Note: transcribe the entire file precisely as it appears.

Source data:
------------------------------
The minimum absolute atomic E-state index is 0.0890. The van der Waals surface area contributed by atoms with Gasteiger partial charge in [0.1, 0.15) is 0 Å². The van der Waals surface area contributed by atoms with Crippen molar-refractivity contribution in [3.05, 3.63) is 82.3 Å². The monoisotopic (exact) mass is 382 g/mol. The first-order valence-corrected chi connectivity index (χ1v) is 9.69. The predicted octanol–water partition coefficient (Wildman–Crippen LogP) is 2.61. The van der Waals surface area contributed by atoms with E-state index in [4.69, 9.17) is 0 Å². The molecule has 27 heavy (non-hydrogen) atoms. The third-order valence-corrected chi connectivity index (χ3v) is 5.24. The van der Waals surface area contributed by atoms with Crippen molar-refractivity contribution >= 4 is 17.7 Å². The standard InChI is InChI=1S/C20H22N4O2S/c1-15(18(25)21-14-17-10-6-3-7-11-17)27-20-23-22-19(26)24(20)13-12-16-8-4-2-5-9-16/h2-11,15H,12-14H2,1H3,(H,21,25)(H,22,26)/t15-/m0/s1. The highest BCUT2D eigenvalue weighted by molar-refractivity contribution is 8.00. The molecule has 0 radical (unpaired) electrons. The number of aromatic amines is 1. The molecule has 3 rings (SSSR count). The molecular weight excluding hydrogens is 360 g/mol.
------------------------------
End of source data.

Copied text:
The minimum absolute atomic E-state index is 0.0890. The van der Waals surface area contributed by atoms with Gasteiger partial charge in [0.1, 0.15) is 0 Å². The van der Waals surface area contributed by atoms with Crippen molar-refractivity contribution in [3.05, 3.63) is 82.3 Å². The monoisotopic (exact) mass is 382 g/mol. The first-order valence-corrected chi connectivity index (χ1v) is 9.69. The predicted octanol–water partition coefficient (Wildman–Crippen LogP) is 2.61. The van der Waals surface area contributed by atoms with E-state index in [4.69, 9.17) is 0 Å². The molecule has 27 heavy (non-hydrogen) atoms. The third-order valence-corrected chi connectivity index (χ3v) is 5.24. The van der Waals surface area contributed by atoms with Crippen molar-refractivity contribution >= 4 is 17.7 Å². The standard InChI is InChI=1S/C20H22N4O2S/c1-15(18(25)21-14-17-10-6-3-7-11-17)27-20-23-22-19(26)24(20)13-12-16-8-4-2-5-9-16/h2-11,15H,12-14H2,1H3,(H,21,25)(H,22,26)/t15-/m0/s1. The highest BCUT2D eigenvalue weighted by molar-refractivity contribution is 8.00. The molecule has 0 radical (unpaired) electrons. The number of aromatic amines is 1. The molecule has 3 rings (SSSR count). The molecular weight excluding hydrogens is 360 g/mol.